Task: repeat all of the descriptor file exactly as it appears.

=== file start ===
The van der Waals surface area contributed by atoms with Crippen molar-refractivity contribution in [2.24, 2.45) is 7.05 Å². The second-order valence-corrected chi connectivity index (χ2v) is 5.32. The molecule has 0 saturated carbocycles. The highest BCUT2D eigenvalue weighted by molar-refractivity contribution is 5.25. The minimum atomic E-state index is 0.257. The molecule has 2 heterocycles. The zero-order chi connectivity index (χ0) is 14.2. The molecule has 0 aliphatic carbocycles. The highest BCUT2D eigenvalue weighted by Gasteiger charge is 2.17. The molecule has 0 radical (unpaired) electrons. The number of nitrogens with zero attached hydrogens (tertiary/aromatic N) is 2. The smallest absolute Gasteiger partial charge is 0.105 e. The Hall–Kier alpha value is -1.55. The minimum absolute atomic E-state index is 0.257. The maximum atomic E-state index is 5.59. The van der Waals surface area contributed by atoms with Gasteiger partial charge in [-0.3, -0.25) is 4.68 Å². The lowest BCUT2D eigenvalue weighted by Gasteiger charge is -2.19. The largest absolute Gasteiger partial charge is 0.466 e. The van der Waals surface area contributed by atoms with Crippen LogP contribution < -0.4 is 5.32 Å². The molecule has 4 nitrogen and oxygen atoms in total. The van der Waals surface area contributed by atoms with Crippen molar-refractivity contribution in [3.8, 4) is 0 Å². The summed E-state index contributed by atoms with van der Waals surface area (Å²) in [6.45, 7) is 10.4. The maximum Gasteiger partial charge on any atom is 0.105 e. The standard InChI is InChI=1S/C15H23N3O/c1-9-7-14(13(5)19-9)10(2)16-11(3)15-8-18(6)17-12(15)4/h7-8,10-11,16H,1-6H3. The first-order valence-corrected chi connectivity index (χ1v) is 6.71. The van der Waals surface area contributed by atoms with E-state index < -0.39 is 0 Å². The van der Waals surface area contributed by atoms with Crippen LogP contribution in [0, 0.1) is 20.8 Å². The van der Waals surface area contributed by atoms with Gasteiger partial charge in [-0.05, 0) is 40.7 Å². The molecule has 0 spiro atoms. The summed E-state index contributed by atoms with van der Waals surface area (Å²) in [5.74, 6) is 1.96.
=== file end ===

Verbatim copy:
The van der Waals surface area contributed by atoms with Crippen molar-refractivity contribution in [2.24, 2.45) is 7.05 Å². The second-order valence-corrected chi connectivity index (χ2v) is 5.32. The molecule has 0 saturated carbocycles. The highest BCUT2D eigenvalue weighted by molar-refractivity contribution is 5.25. The minimum atomic E-state index is 0.257. The molecule has 2 heterocycles. The zero-order chi connectivity index (χ0) is 14.2. The molecule has 0 aliphatic carbocycles. The highest BCUT2D eigenvalue weighted by Gasteiger charge is 2.17. The molecule has 0 radical (unpaired) electrons. The number of nitrogens with zero attached hydrogens (tertiary/aromatic N) is 2. The smallest absolute Gasteiger partial charge is 0.105 e. The Hall–Kier alpha value is -1.55. The minimum absolute atomic E-state index is 0.257. The maximum atomic E-state index is 5.59. The van der Waals surface area contributed by atoms with Gasteiger partial charge in [-0.3, -0.25) is 4.68 Å². The lowest BCUT2D eigenvalue weighted by Gasteiger charge is -2.19. The largest absolute Gasteiger partial charge is 0.466 e. The van der Waals surface area contributed by atoms with Crippen LogP contribution < -0.4 is 5.32 Å². The molecule has 4 nitrogen and oxygen atoms in total. The van der Waals surface area contributed by atoms with Crippen molar-refractivity contribution in [3.8, 4) is 0 Å². The summed E-state index contributed by atoms with van der Waals surface area (Å²) in [6.45, 7) is 10.4. The maximum Gasteiger partial charge on any atom is 0.105 e. The standard InChI is InChI=1S/C15H23N3O/c1-9-7-14(13(5)19-9)10(2)16-11(3)15-8-18(6)17-12(15)4/h7-8,10-11,16H,1-6H3. The first-order valence-corrected chi connectivity index (χ1v) is 6.71. The van der Waals surface area contributed by atoms with E-state index < -0.39 is 0 Å². The van der Waals surface area contributed by atoms with Crippen LogP contribution in [0, 0.1) is 20.8 Å². The van der Waals surface area contributed by atoms with Gasteiger partial charge in [-0.05, 0) is 40.7 Å². The molecule has 0 spiro atoms. The summed E-state index contributed by atoms with van der Waals surface area (Å²) in [5.74, 6) is 1.96.